The first contact RBG Inc. makes with the market of buyers for your business is via a blind (anonymous) profile of your company. Your location is described in general terms and so are the details of your company. Key financials are presented as well as a description of your products and services, along with its opportunities for growth. Your company is not identified in the profile. By hiring RBG, who is responsible for preparing the documentation and handling the marketing process, you can ensure that the process remains confidential.
This also allows you the freedom to continue to focus on running your business throughout the sale process - a key aspect of maximizing your closing price. RBG's process maintains your confidentiality by only releasing information about your business to qualified buyers who work under our confidentiality agreement.
Yes. For most small businesses RBG does not charge upfront fees. We will do a free value assessment that will give you a value range that you could expect in the marketplace. We do this before we contract to list your business for sale to make sure your expectations are realistic. Call us or e-mail us and we will be happy to discuss value.
Historically, only about 20% to 25% of businesses that go to market actually sell. Even of firms that are considered mid-sized (businesses with sales of $10 to $50 million and 100 to 500 employees) only 50% will sell.
National statistics indicate the average time on the market for around 82% of businesses is four to 12 months. Fewer than 10% of businesses sell more quickly, and about 8% are on the market for more than 12 months. Price and terms of the sale have the biggest impact on timing. Documentation and records are also a factor. However, working with a business broker on selling a business greatly increases your ability to sell your business.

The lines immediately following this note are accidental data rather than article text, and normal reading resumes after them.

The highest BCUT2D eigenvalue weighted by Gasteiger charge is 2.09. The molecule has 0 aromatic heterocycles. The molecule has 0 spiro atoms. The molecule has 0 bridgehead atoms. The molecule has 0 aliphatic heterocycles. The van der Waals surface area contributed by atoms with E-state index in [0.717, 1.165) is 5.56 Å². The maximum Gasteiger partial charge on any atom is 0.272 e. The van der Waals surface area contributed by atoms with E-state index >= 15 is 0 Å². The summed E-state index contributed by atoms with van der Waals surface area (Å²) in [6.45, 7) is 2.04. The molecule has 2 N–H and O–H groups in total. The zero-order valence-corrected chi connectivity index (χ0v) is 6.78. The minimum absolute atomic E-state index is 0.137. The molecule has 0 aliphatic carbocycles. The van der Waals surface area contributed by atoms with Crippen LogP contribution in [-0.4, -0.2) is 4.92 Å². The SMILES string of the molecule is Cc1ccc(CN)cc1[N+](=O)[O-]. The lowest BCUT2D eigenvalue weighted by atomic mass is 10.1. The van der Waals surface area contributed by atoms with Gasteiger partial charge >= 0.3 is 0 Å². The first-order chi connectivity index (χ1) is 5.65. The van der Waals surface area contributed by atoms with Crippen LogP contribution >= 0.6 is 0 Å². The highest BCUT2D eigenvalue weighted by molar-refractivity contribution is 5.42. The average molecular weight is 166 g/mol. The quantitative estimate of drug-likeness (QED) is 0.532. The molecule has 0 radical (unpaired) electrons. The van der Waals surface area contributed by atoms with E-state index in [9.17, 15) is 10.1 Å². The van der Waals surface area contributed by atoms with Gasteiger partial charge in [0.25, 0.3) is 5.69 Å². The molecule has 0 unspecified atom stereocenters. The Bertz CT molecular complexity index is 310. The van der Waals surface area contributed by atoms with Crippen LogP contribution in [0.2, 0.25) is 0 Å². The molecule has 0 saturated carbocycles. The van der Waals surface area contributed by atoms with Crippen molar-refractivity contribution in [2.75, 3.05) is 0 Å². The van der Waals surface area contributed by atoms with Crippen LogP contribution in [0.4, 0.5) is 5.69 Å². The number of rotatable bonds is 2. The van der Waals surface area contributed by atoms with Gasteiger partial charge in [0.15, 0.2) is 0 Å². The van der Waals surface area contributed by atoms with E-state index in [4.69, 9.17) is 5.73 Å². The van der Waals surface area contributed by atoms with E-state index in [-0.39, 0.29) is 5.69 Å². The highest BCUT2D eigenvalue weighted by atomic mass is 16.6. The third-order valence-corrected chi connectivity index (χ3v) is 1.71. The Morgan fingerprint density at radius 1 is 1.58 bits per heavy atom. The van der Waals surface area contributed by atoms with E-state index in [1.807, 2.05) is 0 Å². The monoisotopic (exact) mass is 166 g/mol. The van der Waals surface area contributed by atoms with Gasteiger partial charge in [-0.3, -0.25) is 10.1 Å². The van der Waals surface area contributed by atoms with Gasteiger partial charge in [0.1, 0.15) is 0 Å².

One year minimum. National statistics indicate that on an average, businesses are sold within four to 12 months.
There are many reasons, but here are a few dominant ones.
1) Overvaluation. Many sellers want to "test the waters" and overprice the business. Today's buyer is educated and usually business-savvy. There is so much pricing data available. Buyers know when a business is overpriced.
2)Sellers are not willing to finance a portion of the sale price . If the business does not qualify for SBA lending, most buyers are not willing or are unable to pay 100% cash to make the acquisition. In many cases the seller will be called upon to assist in the financing. Studies have shown that sellers who are willing to finance a portion of the purchase price will receive a higher price.
3) Declining business revenues
4) Sellers are not willing to negotiate
5) Inaccurate financial records that don't pass buyer's due diligence.
6) Sellers get cold feet and withdraw from the market.
7) Sellers, too often, listen to well-meaning outside relatives, friends or advisors who really don't have sufficient knowledge of the selling process. Sellers who don't use a professional business broker/intermediary are at a disadvantage. These outside professionals know the marketplace and greatly assist in finding the right buyer. They are a "value-added" service and will more than justify their fee. The seller who represents himself or herself will almost never get the price that a business broker professional will obtain.
8) Landlord issues - After a buyer and seller have “negotiated” a deal is that the landlord cannot come to terms with the seller and/or buyer.
9) Financing is not available
Financial data we review includes the past three to five years of: